"Let books be your dining table, / And you shall be full of delights. / Let them be your
And you shall sleep restful nights" (St. Ephraim the Syrian).

Sunday, April 7, 2019

Justin Tse: Importunate Widow to Unjust Judges of Jung

Just over a year ago I made plain my main reasons for disliking and distrusting Jung, and arguing why I thought Christians who regarded him as a more sympathetic dialogue partner relative to Freud were mistaken. I retract none of what I said there, but I do want to note an important qualification and new insight since then, and it's all due to Justin Tse importuning me for some time--but never more graciously and insightfully so than here--to think again on Jung.

He is right to do so both as a matter of intellectual justice, as it were, as also for "propaedeutic" purposes: I am looking forward to reading the forthcoming (August of this year) Dynamis of Healing: Patristic Theology and the Psyche by Pia Sophia Chaudhari (Fordham UP, 2019). To read that book aright requires, it seems to me, that I be more careful in my assessments about Jung, which I am glad to do. About this book the publisher tells us this:
This book explores how traces of the energies and dynamics of Orthodox Christian theology and anthropology may be observed in the clinical work of depth psychology. Looking to theology to express its own religious truths and to psychology to see whether these truth claims show up in healing modalities, the author creatively engages both disciplines in order to highlight the possibilities for healing contained therein. Dynamis of Healing elucidates how theology and psychology are by no means fundamentally at odds with each other but rather can work together in a beautiful and powerful synergia to address both the deepest needs and deepest desires of the human person for healing and flourishing.
To be more careful about Jung, I picked up again (though with almost no recollection of the last time I read it) Jung's Memories, Dreams, Reflections.Vast sections of it remain as I said in my CWR piece: prolix, rambling, and very tedious.

There are, however, two insights I take away this time and had not done so before: first, and rather minor, is the longstanding anxiety (fetish? paranoia?) Jung had about Jesuits! This was amusing to read, and clearly if psychoanalysis did not exist it would be necessary to invent it to understand how such a fear gripped not a few of Jung's generation (and before him).

But the major insight I take away is one where I think Jung is absolutely correct: his judgment about Freud's theories of sex, and especially the way he held on to and defended that.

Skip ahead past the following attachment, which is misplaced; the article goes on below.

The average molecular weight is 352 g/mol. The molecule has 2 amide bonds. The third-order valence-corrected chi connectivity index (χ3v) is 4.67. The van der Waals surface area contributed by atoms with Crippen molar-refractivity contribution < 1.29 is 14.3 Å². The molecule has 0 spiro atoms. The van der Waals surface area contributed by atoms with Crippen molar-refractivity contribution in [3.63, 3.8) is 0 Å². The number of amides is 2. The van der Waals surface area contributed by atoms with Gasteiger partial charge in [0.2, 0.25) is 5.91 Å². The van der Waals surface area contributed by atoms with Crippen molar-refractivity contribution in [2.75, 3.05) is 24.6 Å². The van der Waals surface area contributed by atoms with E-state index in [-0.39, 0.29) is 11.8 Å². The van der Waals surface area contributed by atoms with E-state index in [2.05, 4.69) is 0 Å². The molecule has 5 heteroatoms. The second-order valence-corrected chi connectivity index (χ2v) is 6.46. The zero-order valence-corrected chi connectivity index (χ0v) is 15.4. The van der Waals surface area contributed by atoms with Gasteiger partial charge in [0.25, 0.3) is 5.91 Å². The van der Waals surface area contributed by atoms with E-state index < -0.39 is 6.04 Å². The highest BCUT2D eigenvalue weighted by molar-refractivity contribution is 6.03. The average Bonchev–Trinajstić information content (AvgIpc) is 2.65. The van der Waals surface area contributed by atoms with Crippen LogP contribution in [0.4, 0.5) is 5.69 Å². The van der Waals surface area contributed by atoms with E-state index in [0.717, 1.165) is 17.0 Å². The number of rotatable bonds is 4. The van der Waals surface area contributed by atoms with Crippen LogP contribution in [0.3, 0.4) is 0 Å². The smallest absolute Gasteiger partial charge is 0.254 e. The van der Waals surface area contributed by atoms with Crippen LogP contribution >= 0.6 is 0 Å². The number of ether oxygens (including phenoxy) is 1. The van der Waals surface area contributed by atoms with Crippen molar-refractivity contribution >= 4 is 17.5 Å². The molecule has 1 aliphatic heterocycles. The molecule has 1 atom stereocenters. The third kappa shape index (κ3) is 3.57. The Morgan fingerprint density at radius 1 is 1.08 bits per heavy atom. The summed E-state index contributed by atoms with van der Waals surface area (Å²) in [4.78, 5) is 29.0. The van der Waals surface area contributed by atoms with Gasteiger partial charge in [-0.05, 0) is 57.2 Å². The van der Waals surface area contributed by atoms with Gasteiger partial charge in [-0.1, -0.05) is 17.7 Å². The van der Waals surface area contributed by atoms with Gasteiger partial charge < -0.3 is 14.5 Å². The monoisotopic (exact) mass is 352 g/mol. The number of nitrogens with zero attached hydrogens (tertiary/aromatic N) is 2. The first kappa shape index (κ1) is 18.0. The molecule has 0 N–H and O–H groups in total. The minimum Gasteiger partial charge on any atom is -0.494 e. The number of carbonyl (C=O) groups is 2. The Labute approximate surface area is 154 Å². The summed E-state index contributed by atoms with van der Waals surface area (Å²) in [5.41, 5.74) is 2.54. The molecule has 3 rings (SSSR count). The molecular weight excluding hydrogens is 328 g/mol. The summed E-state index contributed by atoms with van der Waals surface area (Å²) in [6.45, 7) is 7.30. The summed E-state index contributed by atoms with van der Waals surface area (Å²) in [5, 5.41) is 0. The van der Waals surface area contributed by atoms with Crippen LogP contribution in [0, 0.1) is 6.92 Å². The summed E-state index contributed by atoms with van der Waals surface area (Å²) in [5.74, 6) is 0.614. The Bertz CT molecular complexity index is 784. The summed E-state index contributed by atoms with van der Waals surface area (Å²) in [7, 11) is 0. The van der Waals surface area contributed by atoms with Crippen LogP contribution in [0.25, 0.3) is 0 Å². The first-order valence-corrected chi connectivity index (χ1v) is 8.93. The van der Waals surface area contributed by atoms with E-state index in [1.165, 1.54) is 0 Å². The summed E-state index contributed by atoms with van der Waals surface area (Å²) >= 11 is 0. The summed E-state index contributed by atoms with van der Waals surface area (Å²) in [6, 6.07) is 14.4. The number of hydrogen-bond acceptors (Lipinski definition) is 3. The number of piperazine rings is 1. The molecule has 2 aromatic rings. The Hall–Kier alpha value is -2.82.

About Freud and his theory Jung writes this by way of introduction before zeroing in on his point: "I had observed in Freud the eruption of unconscious religious factors" (I would note here that Ana-Maria Rizzuto, whom I discussed in three parts, is the best person for in-depth study of this; Paul Vitz is also useful). This claim of Jung comes after he reports a discussion between the two of them, which seems simultaneously plausible and also a bit cringe-making: "I can still recall vividly how Freud said to me: 'My dear Jung, promise me never to abandon the sexual theory. That is the most essential thing of all. You see we must make a dogma of it, an unshakable bulwark'."

At his best, as I argued at some length in my new Everything Hidden Shall Be Revealed: Ridding the Church of Abuses of Sex and PowerFreud is the anti-dogmatist, the great and welcome iconoclast who helps us pry ourselves away from false images, idols, and ideologies. But, as Jung shows here (if this is a true record of their conversation), he can also be something of a doctrinaire figure--though not nearly on the level he is often portrayed as.

Of his theory of sex, then, Jung says that this was a replacement deity: "One thing was clear: Freud, who had always made much of his irreligiosity, had now constructed a dogma; or rather, in place of a jealous God whom he had lost, he had substituted another compelling image, that of sexuality. It was no less insistent, exacting, domineering, threatening, and morally ambivalent than the original one."

Jung elaborates his point, and here continues to make enormous sense to me, saying of Freud that while he wanted his theories about sex to be seen as strictly biological, there was nonetheless and unavoidably something theological at work in his arguments, and this was seen in "the emotionality with which he spoke of it that revealed the deeper elements reverberating within him. Basically he wanted to teach--or so at least it seemed to me--that, regarded from within, sexuality included spirituality" (my emphasis). Just so.

In the end, then, on this issue I think Jung has the upper hand for noticing these things, and for pressing home his point that "if Freud had given somewhat more consideration to the psychological truth that sexuality is numinous--both a god and a devil--he would not have remained bound within the confines of a biological concept."

To which let all the brethren say: Amen.

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